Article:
Newspaper Page Text
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EEFLEGTOfi PuBLISHUG GOHFMY-
Steve Bkodie. the jumping crank,
recently broke three of his ribs leap
ing from the Poughkeepsie, N. Y.t
Ax irade has been issued at Con
stantinople exempting from import
duty for ten years machine apparatus
for public utility.
Ex-Queen Natalie's appeals to the
Patriarchs of Constantinople and
Athens have been unsuccessful. Both
declined to interfere.
Christianized Chinamen are becom
ing numerous enough in New York to
make a new quarter for themselves
near University Place.
Mr. Henry Villahd says he at
tributes his success a a railroad man
to his knowledge of human nature
gained by newspaper work.
The American friends of the King
of Wurtemburg, Jackson, Hendry and
Woodcock, have been delicately re
quested not to return to the companion
chip of their royal patron.
The Rawson divorce suit at Chicago
went by default Under the arrange
ment Banker Rawson would give his
wife $40,000 and she would get a
divorce on the ground of desertion.
To a deputation from Wallsall which
waited on him at Birmingham recent
ly, Mr. Gladstone said he considered it
his duty to remain in public life until
the Irish question was definitely set
tled. Senator Hearst, of California, is
said to have at least one mine in every
mining State and Territory in the
country. He began his mining vent
ures as a day laborer in the mount
ains. It was believed by well informed
politicians in "Washington that Gen
eral Harrison's private secretary would
be D. L. Alexander, at present a resi
dent of Buffalo, N. Y. Mr. Alexander
is about forty-two years of age.
The London Morning Post quotes at
considerable length from the last an
nual report of the Commissioner of
Agriculture noticing the reports of the
statistidal and other division chiefs and
characterizing the whole as an admir
At San Francisco United States
Circuit Judge Sawyer has rendered a
decision in the test case of two Chinese
in which he holds that insomuch as
they are citizens they are not amenable
to the act of Congress excluding
The Birmingham Post announces
that Mr.' Chamberlain is en route to
America, and that he will marry Miss
Endicott a few days after his arrival.
He will spend a few weeks in visiting
friends in America, and will return
to England about Christmas.
Mr. Jackson, the husband of the
well-known and well-loved authoress,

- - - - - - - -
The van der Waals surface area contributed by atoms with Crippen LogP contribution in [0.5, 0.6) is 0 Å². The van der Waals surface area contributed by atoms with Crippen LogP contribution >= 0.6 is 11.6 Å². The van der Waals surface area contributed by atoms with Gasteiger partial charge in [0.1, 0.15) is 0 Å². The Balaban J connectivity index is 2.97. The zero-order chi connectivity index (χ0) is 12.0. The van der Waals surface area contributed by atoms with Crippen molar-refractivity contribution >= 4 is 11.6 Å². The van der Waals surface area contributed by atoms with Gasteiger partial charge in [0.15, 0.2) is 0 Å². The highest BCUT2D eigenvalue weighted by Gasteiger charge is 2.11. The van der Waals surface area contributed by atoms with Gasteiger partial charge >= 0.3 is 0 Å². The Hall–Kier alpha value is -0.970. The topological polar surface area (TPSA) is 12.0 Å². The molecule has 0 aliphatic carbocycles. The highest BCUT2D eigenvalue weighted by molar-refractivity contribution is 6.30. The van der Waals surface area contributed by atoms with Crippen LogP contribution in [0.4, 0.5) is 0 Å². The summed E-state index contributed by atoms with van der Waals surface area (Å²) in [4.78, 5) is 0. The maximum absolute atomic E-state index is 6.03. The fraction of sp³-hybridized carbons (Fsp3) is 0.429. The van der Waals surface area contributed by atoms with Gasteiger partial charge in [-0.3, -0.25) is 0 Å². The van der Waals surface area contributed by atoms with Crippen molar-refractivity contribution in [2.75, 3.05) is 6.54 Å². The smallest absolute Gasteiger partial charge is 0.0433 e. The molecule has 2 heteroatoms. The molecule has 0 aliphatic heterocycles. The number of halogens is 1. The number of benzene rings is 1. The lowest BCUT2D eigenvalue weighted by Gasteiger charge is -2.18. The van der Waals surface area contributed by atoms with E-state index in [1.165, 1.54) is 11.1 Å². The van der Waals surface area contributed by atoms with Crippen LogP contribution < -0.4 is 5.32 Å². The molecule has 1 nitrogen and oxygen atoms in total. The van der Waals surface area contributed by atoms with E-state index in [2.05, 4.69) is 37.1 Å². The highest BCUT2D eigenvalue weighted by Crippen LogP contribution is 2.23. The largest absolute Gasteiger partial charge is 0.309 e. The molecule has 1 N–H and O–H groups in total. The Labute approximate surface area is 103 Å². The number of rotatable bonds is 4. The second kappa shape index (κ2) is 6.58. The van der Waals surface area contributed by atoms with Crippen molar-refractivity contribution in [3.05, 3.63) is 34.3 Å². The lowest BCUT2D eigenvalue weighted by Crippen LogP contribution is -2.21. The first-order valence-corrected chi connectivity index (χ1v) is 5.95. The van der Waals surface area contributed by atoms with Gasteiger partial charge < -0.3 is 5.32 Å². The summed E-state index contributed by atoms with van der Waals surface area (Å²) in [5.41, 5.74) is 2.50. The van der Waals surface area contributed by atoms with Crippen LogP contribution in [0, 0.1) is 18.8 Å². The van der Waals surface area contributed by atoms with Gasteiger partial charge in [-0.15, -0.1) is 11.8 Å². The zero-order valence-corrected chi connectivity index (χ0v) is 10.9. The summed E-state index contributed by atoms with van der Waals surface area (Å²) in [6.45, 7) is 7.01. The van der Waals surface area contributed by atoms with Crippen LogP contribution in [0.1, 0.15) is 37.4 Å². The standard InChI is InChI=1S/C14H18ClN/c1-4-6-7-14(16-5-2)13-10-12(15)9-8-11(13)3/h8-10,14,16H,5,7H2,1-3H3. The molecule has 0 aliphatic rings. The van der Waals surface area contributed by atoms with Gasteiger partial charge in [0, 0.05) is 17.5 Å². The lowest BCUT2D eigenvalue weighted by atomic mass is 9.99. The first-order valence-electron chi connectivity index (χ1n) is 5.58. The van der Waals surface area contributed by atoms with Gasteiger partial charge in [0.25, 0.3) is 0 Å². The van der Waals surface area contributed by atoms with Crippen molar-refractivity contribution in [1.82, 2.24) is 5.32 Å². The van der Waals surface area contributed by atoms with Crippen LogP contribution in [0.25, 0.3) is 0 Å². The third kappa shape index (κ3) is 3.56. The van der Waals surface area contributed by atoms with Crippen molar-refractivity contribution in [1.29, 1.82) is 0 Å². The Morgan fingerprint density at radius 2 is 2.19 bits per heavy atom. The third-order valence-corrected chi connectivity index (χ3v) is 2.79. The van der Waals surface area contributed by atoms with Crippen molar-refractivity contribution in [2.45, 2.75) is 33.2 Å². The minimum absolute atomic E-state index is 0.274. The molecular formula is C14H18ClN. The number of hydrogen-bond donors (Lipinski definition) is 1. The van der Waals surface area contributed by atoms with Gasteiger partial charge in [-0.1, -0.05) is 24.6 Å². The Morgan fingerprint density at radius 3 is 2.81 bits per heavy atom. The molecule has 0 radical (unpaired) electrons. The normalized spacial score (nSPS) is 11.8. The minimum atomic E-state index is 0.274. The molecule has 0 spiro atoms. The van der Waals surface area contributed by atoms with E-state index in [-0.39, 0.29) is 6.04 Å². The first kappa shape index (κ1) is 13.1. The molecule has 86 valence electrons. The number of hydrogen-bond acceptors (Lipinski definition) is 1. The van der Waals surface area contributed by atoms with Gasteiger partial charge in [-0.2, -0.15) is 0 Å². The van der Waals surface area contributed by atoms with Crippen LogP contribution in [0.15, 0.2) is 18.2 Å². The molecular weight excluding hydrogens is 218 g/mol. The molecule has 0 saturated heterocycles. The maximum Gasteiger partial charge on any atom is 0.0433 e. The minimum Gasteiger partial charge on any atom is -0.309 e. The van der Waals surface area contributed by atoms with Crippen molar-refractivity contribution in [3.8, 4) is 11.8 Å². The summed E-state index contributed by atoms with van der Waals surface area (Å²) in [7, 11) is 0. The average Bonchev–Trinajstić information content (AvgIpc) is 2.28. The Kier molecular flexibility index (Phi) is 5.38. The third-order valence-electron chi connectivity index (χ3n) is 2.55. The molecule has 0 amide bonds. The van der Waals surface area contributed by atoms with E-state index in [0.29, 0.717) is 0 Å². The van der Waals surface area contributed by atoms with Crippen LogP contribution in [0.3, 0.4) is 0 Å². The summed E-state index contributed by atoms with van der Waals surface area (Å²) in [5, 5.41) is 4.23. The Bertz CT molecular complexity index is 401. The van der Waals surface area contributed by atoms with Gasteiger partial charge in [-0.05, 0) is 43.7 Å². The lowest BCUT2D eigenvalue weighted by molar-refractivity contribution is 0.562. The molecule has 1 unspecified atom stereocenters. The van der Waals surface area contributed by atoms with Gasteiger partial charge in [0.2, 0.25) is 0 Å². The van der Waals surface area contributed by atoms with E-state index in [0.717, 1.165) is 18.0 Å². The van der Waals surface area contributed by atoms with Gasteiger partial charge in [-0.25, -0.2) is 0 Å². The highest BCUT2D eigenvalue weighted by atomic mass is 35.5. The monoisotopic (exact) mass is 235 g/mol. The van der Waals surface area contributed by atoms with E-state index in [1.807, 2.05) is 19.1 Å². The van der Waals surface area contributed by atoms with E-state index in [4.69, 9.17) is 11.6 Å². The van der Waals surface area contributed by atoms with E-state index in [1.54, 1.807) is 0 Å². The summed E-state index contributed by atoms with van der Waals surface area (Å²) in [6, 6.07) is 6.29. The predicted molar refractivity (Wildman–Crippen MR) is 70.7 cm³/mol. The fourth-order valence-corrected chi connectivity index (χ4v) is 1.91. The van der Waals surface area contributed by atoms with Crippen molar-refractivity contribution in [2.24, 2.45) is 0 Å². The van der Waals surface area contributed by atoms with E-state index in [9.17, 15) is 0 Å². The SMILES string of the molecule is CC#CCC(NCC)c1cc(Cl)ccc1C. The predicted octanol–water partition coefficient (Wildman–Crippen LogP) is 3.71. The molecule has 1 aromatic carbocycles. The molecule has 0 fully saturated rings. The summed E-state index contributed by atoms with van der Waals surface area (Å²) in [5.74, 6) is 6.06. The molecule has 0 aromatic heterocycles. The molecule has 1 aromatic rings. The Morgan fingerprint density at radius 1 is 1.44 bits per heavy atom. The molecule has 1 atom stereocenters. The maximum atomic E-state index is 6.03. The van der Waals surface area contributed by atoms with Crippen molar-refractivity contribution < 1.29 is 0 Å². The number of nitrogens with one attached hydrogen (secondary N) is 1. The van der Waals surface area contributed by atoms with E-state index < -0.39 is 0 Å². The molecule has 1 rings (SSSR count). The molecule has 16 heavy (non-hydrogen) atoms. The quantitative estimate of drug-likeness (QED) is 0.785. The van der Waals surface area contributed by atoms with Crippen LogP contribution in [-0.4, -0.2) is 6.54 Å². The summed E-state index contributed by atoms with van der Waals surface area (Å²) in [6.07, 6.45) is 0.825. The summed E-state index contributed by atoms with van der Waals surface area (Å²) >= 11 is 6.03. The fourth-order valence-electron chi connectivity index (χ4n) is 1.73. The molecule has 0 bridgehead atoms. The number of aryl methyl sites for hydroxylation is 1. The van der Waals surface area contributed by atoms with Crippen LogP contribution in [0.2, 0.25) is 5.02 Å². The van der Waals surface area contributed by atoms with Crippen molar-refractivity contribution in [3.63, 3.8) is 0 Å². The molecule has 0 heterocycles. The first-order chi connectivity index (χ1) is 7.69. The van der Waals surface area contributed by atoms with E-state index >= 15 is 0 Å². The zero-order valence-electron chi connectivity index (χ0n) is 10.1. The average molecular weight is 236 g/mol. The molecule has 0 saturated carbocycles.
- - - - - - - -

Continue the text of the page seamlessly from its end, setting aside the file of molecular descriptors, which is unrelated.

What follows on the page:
Helen Hunt Jackson, has recently
married again and is now living at
Colorado Springs. Ho has married a
"niece of his first wife and there is now
another Helen Hunt Jackson.
Tiie North German Gazette says that
owing to the increased traffic on the
railways the Prussian Government has
ordered the construction of 7,200 new
wagons. It will also ask the Landtag
to vote 45,000,000 marks for the pur
pose of increasing the rolling stock of
Eev. Frank M Bristol, of Chicago,
has a "Cato Major," printed by Ben
Franklin in 1746, that is said to be as
fine a specimen of typography as one
could find any where. It was printed
when Franklin trundled his forms from
his composition room to the building
where his presses were set up.
The failure of several crops of ed
clover in New Zealand was explained
by the absence of the fructifying in
sects which are requisite as necessary
to the perfection of certain plants. A
hundred wild bees were imported from
England and set free, and in that dis
trict the clover has begun to flourish.
L. Smith, of Valdosta, Ga., has a
pair of brass spoon molds that were
made four years before the revolution.
They were first owned by Mr. Smith's
great grandfather and they have suc
cessively descended down the family
line to the present owner. The rule
in the family has been for the young
est boy to get them.
The people of Hillsborough, N. H.,
who passed along Henniker street used
to wonder what caused the concrete
pavement to swell up in a certain spot,
where an plevation like a cone had
formed. Finally they opened the cone
and found that a modest toadstool had
pushed up the thick and heavy con
crete while growing.
At the instance of T. D. Riordan,
attorney for the Chineso Merchants'
Association, the Secretary of the
Treasury has instructed the Collector
at San Francisco that Chinese mer
chants are not affected by the Ex
clusion act, and that those now resi
dent in the United States who visit
foreign countries may be admitted
upon any evidence of identity satisfac
tory to the Collector.
Thomas H. White was recently ar
rested by the deputy United States
marshal for perjury in his official ca
pacity while deputy United States
mineral surveyor and held in $500
bond at Deadwood.CDak. White is a
Cornishman, and the London Times of
September 9 distinguishes him for
breaking a $10,000,000 deal of the
Harney Peak Tin Mining and Manu